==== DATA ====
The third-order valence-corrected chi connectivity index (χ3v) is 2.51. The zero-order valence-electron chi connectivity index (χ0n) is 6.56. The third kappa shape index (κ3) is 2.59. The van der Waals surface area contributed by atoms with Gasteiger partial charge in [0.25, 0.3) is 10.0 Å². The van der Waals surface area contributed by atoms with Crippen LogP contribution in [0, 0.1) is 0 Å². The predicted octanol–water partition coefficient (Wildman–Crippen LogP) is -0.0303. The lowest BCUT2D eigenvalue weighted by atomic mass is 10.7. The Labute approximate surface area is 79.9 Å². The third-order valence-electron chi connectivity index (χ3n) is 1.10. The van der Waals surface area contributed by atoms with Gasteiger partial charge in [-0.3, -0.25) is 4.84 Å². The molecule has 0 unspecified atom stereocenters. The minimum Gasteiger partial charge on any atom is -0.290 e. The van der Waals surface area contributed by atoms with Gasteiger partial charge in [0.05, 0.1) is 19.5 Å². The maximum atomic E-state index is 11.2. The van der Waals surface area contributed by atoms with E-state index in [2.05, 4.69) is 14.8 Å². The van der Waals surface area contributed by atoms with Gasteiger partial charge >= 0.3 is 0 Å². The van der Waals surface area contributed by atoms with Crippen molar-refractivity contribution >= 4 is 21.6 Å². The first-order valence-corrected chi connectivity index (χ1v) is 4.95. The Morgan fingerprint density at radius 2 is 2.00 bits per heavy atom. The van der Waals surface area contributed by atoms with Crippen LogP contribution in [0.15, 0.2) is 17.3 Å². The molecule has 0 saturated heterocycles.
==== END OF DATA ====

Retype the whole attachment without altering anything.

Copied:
The third-order valence-corrected chi connectivity index (χ3v) is 2.51. The zero-order valence-electron chi connectivity index (χ0n) is 6.56. The third kappa shape index (κ3) is 2.59. The van der Waals surface area contributed by atoms with Gasteiger partial charge in [0.25, 0.3) is 10.0 Å². The van der Waals surface area contributed by atoms with Crippen LogP contribution in [0, 0.1) is 0 Å². The predicted octanol–water partition coefficient (Wildman–Crippen LogP) is -0.0303. The lowest BCUT2D eigenvalue weighted by atomic mass is 10.7. The Labute approximate surface area is 79.9 Å². The third-order valence-electron chi connectivity index (χ3n) is 1.10. The van der Waals surface area contributed by atoms with Gasteiger partial charge in [-0.3, -0.25) is 4.84 Å². The molecule has 0 unspecified atom stereocenters. The minimum Gasteiger partial charge on any atom is -0.290 e. The van der Waals surface area contributed by atoms with Gasteiger partial charge in [0.05, 0.1) is 19.5 Å². The maximum atomic E-state index is 11.2. The van der Waals surface area contributed by atoms with E-state index in [2.05, 4.69) is 14.8 Å². The van der Waals surface area contributed by atoms with Gasteiger partial charge >= 0.3 is 0 Å². The van der Waals surface area contributed by atoms with Crippen molar-refractivity contribution >= 4 is 21.6 Å². The first-order valence-corrected chi connectivity index (χ1v) is 4.95. The Morgan fingerprint density at radius 2 is 2.00 bits per heavy atom. The van der Waals surface area contributed by atoms with Crippen LogP contribution in [0.15, 0.2) is 17.3 Å². The molecule has 0 saturated heterocycles.